New York Times: What the Secret Donors Want

Written by admin on November 24th, 2010

The New York Times opines on the motives and aspirations of the secret donors to the election campaigns this year.

New York Times

This year, the chamber raised nearly $33 million in secret donations for political ads in the midterm elections, almost all of which was used to elect Republicans who have vowed to repeal the health care law. Did some of that money come, once again, from health insurance companies that were unwilling to attach their names to their contributions? It’s a logical assumption, but only the donors and the chamber know for sure.

And that’s the problem with secret political donations, which played such a large role in the elections earlier this month. They cast a shadow of doubt and distrust over a huge field, raising questions about who is covertly pushing which bill and supporting which candidate, and for which self-serving purposes. Lobbying and political contributions can be perfectly legitimate practices, but only when the public can see who is pulling the strings.

Secret donors spent at least $138 million on the midterm elections, according to the latest figures, and 80 percent of that secret money supported Republican candidates. What will those donors get for their money, and who will they get it from?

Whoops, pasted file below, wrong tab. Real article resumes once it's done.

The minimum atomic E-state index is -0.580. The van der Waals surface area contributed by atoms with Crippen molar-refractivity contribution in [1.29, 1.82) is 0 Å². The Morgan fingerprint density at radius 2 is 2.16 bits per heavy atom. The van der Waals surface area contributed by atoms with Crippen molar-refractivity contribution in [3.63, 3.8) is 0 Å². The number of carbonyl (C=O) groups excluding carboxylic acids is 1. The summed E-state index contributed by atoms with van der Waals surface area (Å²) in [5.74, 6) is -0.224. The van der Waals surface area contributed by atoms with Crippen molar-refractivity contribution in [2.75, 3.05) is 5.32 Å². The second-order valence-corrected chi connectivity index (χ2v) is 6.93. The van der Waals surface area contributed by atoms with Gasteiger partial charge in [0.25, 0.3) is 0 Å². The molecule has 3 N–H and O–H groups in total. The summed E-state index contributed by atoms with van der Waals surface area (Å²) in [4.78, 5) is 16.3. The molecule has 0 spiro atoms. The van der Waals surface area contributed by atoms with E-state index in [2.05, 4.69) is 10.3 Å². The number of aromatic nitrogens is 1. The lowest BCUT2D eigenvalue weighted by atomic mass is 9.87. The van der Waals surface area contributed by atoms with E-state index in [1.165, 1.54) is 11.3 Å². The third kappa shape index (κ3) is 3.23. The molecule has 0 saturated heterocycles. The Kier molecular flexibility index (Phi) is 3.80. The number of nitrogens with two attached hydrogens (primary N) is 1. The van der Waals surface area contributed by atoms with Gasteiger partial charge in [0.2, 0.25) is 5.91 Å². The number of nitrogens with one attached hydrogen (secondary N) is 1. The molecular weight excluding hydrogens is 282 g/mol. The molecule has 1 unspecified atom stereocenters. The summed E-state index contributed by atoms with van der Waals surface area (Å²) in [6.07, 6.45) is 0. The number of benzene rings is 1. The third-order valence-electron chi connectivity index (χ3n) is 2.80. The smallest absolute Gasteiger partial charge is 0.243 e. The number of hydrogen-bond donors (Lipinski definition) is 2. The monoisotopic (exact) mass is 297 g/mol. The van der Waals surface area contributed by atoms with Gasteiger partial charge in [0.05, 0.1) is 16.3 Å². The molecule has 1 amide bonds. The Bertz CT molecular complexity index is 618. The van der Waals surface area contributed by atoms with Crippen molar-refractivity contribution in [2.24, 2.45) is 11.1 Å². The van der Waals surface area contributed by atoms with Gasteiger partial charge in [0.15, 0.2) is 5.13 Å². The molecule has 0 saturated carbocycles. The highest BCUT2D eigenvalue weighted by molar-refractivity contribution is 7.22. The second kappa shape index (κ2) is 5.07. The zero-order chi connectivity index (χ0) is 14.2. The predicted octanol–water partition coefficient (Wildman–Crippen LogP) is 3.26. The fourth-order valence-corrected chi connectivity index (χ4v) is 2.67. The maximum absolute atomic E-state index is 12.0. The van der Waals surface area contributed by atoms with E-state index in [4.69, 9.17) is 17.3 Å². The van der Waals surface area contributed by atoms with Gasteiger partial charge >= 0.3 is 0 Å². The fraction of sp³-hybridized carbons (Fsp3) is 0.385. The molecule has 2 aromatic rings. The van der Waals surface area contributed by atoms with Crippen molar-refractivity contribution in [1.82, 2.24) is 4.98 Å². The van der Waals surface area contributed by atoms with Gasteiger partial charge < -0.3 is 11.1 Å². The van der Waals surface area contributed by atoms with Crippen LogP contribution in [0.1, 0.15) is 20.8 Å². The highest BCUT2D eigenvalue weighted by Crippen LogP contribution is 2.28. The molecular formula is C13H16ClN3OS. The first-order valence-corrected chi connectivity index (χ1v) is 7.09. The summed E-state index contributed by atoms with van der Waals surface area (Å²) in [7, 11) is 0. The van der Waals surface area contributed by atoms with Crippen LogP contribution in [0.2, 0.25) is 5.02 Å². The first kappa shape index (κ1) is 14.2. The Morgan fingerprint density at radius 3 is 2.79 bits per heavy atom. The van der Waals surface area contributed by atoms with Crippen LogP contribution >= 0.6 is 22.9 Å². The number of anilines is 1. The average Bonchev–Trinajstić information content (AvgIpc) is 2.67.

Certainly the chamber, which lobbies Congress hard on behalf of big business, will make its demands known — health care repeal, no tax increases, reduced regulation and oversight. The other groups, including Crossroads GPS, founded by Karl Rove, may be more subtle in pressing the interests of their backers — conversations at golf courses, at steakhouses, at cocktail parties; the usual Washington transactions, but cocooned in greater secrecy thanks to an inert Federal Election Commission and a determined Supreme Court.

 

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